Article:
By Stanley A. Fishman, author of Tender Grassfed Meat
There is an ingredient that makes all food taste better. It is not MSG. This ingredient also makes your food healthier. It is not a vitamin or mineral. This ingredient also makes it easier to cook the food, and makes the cooking more enjoyable. It is not a cooking gadget. Where can you buy this ingredient? You can’t. But you can create it. And it is free.
This secret ingredient is to maintain a cheerful, happy, loving, thankful attitude while you cook.
I know this kind of attitude is totally opposite from the competitive frenzy shown on so many cooking shows. These shows imply that good food is created through stress, conflict, complex cooking techniques, time pressure, and competition. I consider this modern attitude to be the psychic equivalent of factory food. But I know the ancient secret.
I came across this ancient secret while I was researching my cookbook, Tender Grassfed Meat. I read a number of old cookbooks, from every corner of Europe, America, and other parts of the world. Time and time again I came across this advice, in dozens of old cookbooks, from many different countries, expressed in many ways—never, ever cook when you are angry or upset. Be cheerful, happy, and grateful while you cook.
I also remembered the story of Marya Palma. Marya Palma was the family cook for my grandparents. My grandfather, an eater of mythic proportions, ate a meal at her tiny restaurant in Poland. The meal was so good that he paid her a small fortune to travel to his home in Manchuria and cook for him. Marya Palma was a huge, combative, formidable woman who had known great tragedy in her life, and was afraid of nothing and nobody. But when Marya Palma cooked, she was happy and cheerful. Marya Palma was such a magnificent cook that it was common for the guests to carry all 300 pounds of her around the dining room after a dinner, the ultimate tribute they could give to a cook.
Since I kept reading this advice, over and over again, I decided to take it. That was a very good decision indeed.
First, I plan the cooking so as to minimize any chance of being angry or upset. I select a recipe I have time for. I prepare and organize all the ingredients so they are pre-measured and ready to be added when the time comes. I do not start cooking until everything is in its place.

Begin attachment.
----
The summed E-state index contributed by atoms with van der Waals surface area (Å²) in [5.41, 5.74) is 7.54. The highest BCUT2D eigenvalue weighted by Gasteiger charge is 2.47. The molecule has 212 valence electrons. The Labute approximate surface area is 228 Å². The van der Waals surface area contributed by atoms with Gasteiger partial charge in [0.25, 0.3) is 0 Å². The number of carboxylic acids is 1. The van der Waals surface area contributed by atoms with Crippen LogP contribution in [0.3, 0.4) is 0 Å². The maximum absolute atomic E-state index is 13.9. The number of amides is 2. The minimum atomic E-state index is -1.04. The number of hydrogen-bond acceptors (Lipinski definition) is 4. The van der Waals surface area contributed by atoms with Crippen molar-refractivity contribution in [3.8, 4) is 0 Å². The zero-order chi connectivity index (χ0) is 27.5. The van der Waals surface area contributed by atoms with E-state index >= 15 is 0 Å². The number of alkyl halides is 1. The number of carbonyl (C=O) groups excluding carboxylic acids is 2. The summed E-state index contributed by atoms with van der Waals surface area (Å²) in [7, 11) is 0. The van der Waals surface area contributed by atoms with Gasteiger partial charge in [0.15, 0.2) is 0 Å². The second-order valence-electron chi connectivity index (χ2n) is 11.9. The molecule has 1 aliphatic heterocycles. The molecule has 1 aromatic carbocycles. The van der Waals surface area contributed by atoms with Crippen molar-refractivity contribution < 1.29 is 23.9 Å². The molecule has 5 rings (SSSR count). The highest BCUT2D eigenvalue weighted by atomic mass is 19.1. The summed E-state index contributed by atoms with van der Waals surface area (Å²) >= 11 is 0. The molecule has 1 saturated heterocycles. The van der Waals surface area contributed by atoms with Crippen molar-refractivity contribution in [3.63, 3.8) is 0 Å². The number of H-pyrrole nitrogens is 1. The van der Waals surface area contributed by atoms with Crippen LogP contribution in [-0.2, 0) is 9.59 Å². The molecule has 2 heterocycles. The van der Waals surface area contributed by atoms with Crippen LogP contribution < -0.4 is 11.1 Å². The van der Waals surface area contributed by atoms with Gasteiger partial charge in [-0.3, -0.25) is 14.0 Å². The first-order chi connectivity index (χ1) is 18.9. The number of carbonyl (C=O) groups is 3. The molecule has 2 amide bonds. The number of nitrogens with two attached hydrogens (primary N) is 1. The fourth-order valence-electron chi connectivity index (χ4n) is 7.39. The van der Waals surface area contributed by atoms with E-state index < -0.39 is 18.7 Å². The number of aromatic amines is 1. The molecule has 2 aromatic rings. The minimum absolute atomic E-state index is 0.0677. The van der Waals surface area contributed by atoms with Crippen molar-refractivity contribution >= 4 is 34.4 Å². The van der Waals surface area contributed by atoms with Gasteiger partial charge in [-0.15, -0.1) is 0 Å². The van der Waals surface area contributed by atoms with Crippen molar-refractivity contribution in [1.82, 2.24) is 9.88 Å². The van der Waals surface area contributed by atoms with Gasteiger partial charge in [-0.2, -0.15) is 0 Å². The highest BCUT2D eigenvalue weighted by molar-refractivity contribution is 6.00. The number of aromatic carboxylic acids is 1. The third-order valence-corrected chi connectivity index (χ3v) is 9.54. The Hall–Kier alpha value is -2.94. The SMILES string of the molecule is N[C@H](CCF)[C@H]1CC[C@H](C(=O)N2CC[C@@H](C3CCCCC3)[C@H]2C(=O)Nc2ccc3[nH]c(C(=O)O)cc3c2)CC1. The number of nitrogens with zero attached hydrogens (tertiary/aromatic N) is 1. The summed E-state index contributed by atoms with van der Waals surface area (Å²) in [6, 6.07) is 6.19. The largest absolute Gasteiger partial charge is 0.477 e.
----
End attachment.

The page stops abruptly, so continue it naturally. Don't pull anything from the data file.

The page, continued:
I learned to create this cheerful attitude by focusing on the food and thinking about its benefits. I look at the good ingredients, think of where they came from, of how much work and effort and wisdom it took to raise this good food, which will nourish and sustain the lives of me and my family. I think of how the real, healthy food I cook will nourish my family and friends. I think of how this good food will make them stronger and healthier. I think of how much they will enjoy the tasty food. And, to be honest, I think of how much I will enjoy the food. After a few minutes of this, I am quite cheerful and happy. I maintain this attitude by paying attention to the food as it cooks. I watch the changing colors of the browning meat, the deep green color of perfectly cooked vegetables. I listen to the sounds the food makes as it cooks. I smell the enticing smells of cooking meat, as my mouth waters. Good food appeals to all our senses. All we have to do is pay attention.
I became a much better cook when I added this free ingredient.
I know this may sound mystical, and there is no way to prove this through science, but I truly believe that the happy, cheerful feelings I cook with somehow improve the food, making it healthier, more digestible, and certainly tastier. Traditional wisdom supports my belief.
If you add this free ingredient to your food, I predict that your food will taste better. Everything you cook will taste better, and you will enjoy cooking so much more.
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